- The Washington Times - Monday, November 29, 2004

The heat is on. Advocates of history’s most sweeping and least-considered “reform” of the U.S. intelligence community are intent on having their way. In recent days, members of the September 11 Commission and leading legislators of both parties have taken to the media with warnings of dire consequences if their bill is not passed — and utterly preposterous promises of good things if it is.

The former include the claim — mostly advanced by Democrats — that President Bush will be discredited, if not politically emasculated, if he cannot compel balking Republican members of Congress to enact this legislation. The latter include assertions that passing the intelligence reform bill is necessary to “keep the American people safe.” The public — 80 percent of whom we have endlessly been told favor this measure — could reasonably be under the illusion its adoption will prevent future terrorist attacks against this country.

Of course, none of this is true. Mr. Bush will be strengthened, not hurt — and more importantly, so will the national interest — if he recognizes the wisdom of many on Capitol Hill, in the intelligence community and, yes, inside his own administration who know this bill is too defective to warrant enactment.

Take, for example, the hotly contested issue of whether the bill’s proposal to reassign management control and budgetary authority for three Defense Department intelligence agencies to a new director of national intelligence will impair our military’s operations and security. Rep. Duncan Hunter, California Republican, the chairman of the House Armed Services Committee, and all the Joint Chiefs of Staff are convinced it will. The bill’s proponents insist it will not, often averring they would never support legislation that would do such a thing, and suggest their opponents are motivated by parochial interests.

Happily, one man in America has unique credentials that allow him to address the matter objectively: James Schlesinger, a former intelligence chief and past defense secretary.

Mr. Schlesinger told the Senate Armed Services Committee Aug. 16: “Intelligence is increasingly interwoven with military operations. We must always have in mind the crucial role of intelligence in support of the war fighter. The advance of military technology and its embodiment in our military forces have made intelligence ever more integral to our military strategy and battlefield tactics and to this country’s immense military advantage. … In all of this, the accuracy, the immediacy and the believability of intelligence is crucial. …

“It has taken many years to persuade military commanders that national assets will reliably be available to them in the event of conflict. … To shift control over crucial intelligence assets outside the Department of Defense risks weakening the relative military advantage of the United States — and at the same time creates the incentive to divert resources into (likely inferior) intelligence capabilities, which would further reduce the available forces.”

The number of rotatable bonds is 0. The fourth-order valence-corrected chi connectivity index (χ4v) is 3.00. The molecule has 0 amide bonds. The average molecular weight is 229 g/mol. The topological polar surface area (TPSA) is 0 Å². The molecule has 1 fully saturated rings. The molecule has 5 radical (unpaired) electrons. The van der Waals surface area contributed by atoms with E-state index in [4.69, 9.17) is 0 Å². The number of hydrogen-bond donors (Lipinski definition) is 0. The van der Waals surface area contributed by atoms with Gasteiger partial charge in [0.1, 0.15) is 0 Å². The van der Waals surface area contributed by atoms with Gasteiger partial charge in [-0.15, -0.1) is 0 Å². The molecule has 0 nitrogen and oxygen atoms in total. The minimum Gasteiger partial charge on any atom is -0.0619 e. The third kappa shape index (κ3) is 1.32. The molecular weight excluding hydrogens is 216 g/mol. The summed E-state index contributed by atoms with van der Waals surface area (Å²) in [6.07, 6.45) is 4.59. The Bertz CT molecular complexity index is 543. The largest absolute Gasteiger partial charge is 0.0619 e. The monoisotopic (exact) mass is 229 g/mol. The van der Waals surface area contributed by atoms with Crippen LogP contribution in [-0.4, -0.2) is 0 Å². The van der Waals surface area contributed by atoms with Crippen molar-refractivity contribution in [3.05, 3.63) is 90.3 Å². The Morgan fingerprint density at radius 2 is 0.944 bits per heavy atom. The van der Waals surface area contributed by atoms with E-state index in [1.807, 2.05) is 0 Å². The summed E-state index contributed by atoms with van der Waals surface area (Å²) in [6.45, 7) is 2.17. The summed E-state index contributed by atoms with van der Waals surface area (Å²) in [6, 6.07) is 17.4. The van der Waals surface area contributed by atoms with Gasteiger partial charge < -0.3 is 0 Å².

Mr. Schlesinger concluded his Olympian testimony last August with a call for Congress to “remember Hippocrates’ injunction: ‘First, do no harm.’ In altering the structure of the intelligence community, it is essential to deliberate long and hard — and not to be stampeded into doing harm. … Reform may now be necessary. Yet, in the vain pursuit of a perfect intelligence organization, do not shake up intelligence in a way that does do harm — and in pursuit of this will-of-the-wisp, damage in particular those military capabilities that we alone possess.”

Fortunately, this eminently sensible advice to “do no harm” has recently been echoed by two highly influential, yet politically divergent editorial pages.

On Nov. 22, the Wall Street Journal observed: “Congress wrapped up its weekend lame-duck session without passing intelligence reform, and you will no doubt be reading outraged editorials and political moans that the country is now less safe. Don’t believe it. The opposite may be closer to the truth, since the proposed reshuffling of the intelligence bureaucracies would have taken months, if not years, to carry out — and certainly would have turned some of our spy agencies’ attention away from the actual collection and analysis of intelligence…. If this reform is really so vital, it will get done, but better to do it in more considered fashion next year.”

Then, on Nov. 24, The Washington Post editorialized: “Last weekend, Congress passed up the opportunity to adopt, after scant consideration, the largest reorganization of the U.S. intelligence community in half a century — a measure that was rushed through both houses with election-year zeal and then concocted by a conference committee into a 500-page omnibus that hardly anyone had read, much less considered. … A better solution would be to pause, let this election-year stampede subside and urge a new Congress to try again.”

Perhaps the real reason some in Congress are so intent on passing “intelligence reform” legislation now is that considering this matter next year would almost certainly require action they are resisting and have not addressed in the current bill: Much-needed streamlining and other improvements in legislative oversight of the intelligence community. That possibility to do real good is another excellent reason for our leaders to avoid doing harm to American intelligence when the lame duck session resumes next week.

Frank J. Gaffney Jr. is president of the Center for Security Policy and a columnist for The Washington Times.

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